This is a lovely little word that most people say at the end of every prayer and most of them don’t even know why. The habit started in synagogues and since the first Christians were Jews who were raised in a synagogue, it carried over to the church. The idea is that when a corporate prayer is recited, everyone says “amen” as a way of putting themselves in agreement with what was said. While the word (amēn) is generally understood to mean something like “so be it”, it can probably be more specifically defined as meaning “this is the truth”. I get the feeling that Jesus tacked this word onto the proclamation of who He is because this might have come as news to John as well.
The first part of this phrase is easy: If you have the key to something, you have power over it. The keys to your car - no one (theoretically) can drive your car without the keys. Even if they can, metaphorically speaking, they would still have to have the key to getting it started. Ok, I’d better stop there before I make myself dizzy. You get the idea. Jesus has control over hell and death. He made that pretty clear when He wouldn't stay dead.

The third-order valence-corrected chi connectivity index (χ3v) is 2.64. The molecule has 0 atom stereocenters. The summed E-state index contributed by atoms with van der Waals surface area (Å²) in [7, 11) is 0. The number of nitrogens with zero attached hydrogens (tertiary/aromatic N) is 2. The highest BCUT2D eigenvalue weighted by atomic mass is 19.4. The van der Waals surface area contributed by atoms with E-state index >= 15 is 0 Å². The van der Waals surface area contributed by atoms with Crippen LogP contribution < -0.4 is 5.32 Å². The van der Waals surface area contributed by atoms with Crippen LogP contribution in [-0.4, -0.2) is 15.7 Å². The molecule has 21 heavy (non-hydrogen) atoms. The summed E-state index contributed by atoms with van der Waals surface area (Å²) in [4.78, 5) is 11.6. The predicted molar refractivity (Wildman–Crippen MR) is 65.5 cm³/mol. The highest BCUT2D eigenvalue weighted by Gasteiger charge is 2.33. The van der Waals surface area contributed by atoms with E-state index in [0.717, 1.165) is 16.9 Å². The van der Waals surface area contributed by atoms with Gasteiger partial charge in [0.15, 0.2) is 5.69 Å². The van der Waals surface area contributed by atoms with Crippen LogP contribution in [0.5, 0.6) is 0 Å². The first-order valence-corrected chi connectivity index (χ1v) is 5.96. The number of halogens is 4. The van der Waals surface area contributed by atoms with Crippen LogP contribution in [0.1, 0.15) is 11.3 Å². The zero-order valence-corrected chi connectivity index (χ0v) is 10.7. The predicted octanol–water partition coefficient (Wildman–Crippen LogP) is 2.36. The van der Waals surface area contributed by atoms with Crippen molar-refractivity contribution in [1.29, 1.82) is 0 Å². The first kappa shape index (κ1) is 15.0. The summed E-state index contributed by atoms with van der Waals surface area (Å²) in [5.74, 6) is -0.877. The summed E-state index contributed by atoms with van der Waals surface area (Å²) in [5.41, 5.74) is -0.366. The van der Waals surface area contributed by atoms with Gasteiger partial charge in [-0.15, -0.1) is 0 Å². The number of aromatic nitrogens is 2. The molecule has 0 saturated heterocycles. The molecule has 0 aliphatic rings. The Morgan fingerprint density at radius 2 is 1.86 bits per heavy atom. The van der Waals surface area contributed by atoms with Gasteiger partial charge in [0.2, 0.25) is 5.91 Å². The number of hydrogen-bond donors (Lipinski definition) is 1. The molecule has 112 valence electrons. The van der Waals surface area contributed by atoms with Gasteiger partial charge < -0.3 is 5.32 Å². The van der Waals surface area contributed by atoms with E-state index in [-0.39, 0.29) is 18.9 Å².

Now hell and death seem to be related. While death wouldn’t seem to require explanation (it means your dead), the word translated as hell is hadēs. Hades has been variously translated as the grave, the place of departed souls or the realm of the dead. Most people think of the word hell as meaning the place of punishment for sinners. Heat, darkness, eternal torment, the lake of fire and all that. There is a debate going on as to whether that kind of hell actually exists. There are people making the argument that hell simply means the grave and that when you die, if you don’t go to heaven, you simply cease to exist. Poof! Gone, forgotten. I’m not ready to delve into that argument, but either way the two words are related, Jesus has control of both, and I don’t want to go to hell. Because any way you want to look at it, hell would mean an eternity separated from God, and I would much prefer the alternative.